AND for those who think Matt's hidden links were "cloaking" — that's not correct either. Cloaking is the practice of detecting who/what is requesting a page, and serving different pages to search engines than to regular visitors. Matt was just hiding links. This isn't the same thing.

So. What to take away from all this? Simply that there are ways to optimize websites that help search engines identify what's on the pages, and to help them rank well. Think: long term, stable business, branding. Then there are all the other short-term, high risk methods. Even some of the admitted "Black Hat" SEOs have admitted that these sites don't last long in the search engines; last numbers I read were between four weeks to a few months. Just a word to the wise.

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AND Matt responds

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Lastly, I should say that I am neither against nor upset with Matt in any way. Sure, the choice to host these pages was ill-advised, particularly in light of Matt's and WordPress' stature on the Web. But I can't help but guess that Matt would not have been driven to seek outside sources of funding had what is probably the bulk of the WP community been a little more forthcoming with donations rather than feeling that WordPress just had to be available to them for free. Time to stop asking if you can donate or even where you can donate; it's right there on the WP top menu where it says DONATE. Matt donates to you; it's time to donate back. If you know what I mean. ;-)

6 Comments to "WordPress.org and the Google Adsense Debacle"

  1. teli says:

    Hi Diane,
    Did you mean Matt per chance in that last paragraph? :)

  2. DianeV says:

    … so edited. <Thanks>

  3. Unfortunate says:

    I'm sorry… donate to him? After he has made me and other wordpress users complicit in his scam?

    I do not reward bad behavior. Open your own wallet if you do.

  4. DianeV says:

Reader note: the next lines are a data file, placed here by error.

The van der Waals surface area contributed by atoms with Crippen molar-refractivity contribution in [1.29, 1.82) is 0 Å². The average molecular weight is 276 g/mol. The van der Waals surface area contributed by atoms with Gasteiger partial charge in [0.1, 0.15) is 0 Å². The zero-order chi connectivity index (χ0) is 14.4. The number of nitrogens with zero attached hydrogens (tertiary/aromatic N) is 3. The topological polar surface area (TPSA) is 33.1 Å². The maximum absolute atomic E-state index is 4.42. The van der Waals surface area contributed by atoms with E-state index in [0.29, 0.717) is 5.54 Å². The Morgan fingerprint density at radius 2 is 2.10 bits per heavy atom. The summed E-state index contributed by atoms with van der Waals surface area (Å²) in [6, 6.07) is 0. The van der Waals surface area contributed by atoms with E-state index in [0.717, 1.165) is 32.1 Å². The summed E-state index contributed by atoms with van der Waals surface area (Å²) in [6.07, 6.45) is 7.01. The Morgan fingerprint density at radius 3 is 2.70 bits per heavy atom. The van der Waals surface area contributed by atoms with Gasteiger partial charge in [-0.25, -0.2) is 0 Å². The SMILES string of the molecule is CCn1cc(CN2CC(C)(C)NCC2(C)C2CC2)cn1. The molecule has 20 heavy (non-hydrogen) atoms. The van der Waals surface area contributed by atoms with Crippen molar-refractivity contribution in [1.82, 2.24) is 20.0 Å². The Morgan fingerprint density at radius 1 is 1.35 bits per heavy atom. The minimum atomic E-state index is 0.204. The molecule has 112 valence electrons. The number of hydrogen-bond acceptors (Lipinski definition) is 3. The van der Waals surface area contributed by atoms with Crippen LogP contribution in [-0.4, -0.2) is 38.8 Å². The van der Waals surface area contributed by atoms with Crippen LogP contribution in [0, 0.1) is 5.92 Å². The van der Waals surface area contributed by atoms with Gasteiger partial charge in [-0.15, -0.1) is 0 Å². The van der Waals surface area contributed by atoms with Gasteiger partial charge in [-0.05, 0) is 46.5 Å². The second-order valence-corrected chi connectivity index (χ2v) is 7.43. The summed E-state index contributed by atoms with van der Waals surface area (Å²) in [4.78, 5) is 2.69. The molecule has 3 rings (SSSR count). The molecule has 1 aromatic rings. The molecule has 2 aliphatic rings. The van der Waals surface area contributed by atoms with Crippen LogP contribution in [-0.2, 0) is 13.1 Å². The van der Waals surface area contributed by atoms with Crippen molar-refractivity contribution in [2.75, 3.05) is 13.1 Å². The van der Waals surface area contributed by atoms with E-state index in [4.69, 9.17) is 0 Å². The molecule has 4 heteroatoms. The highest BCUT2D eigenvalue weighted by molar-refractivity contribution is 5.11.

I can see your point, Unfortunate. This debacle has a lot of facets, does it not?

    I have to say that I've donated for every copy of WordPress that I've installed, though I haven't messed with 1.5 yet. I've always felt I should give for what I get, just to be fair.

    That said, I've also made sure that I "avoid links to web spammers or 'bad neighborhoods' on the web as your own ranking may be affected adversely by those links". The definition is not mine; the determination was made by Google, and though I may be supportive of a particular piece of
    software and feel (a little) sorry for yet someone else foolish enough to allow himself to be swayed by spammer arguments, I don't agree that I must sacrifice my site to penalization risks in order to promote that software by linking to it.

    I've heard those same types of justifications (or "arguments") for spam since about 1998, and don't go for any of it. <edited> But I'll say that the justifications can be dizzying and the promised results enthralling.</edited>

  5. DianeV says:

    Sadly, the WP crew seems to be having a difficult time in dealing with the community's comments. Sad, because the answer to a "hot potato" issue should not be "you can't even mention that here". There are far more smooth and sophisticated ways of dealing with such that do not, in the same breath, alienate people.

    Moderating is not always easy, and I'm far from suggesting a chaotic free-for-all, but it's vital to be able to distinguish between issues that concern the community and hysterical flaming. Not so good when the moderators flame the community. But, then, moderating is just another thing to be learned. From what I've seen of the WP moderator team, they're good people wanting to help. I count this as just a stumble.

  6. DianeV says:

    By the way, on the "but is it rally spam issue", here's
    Tim Mayer's response on the Yahoo! blog.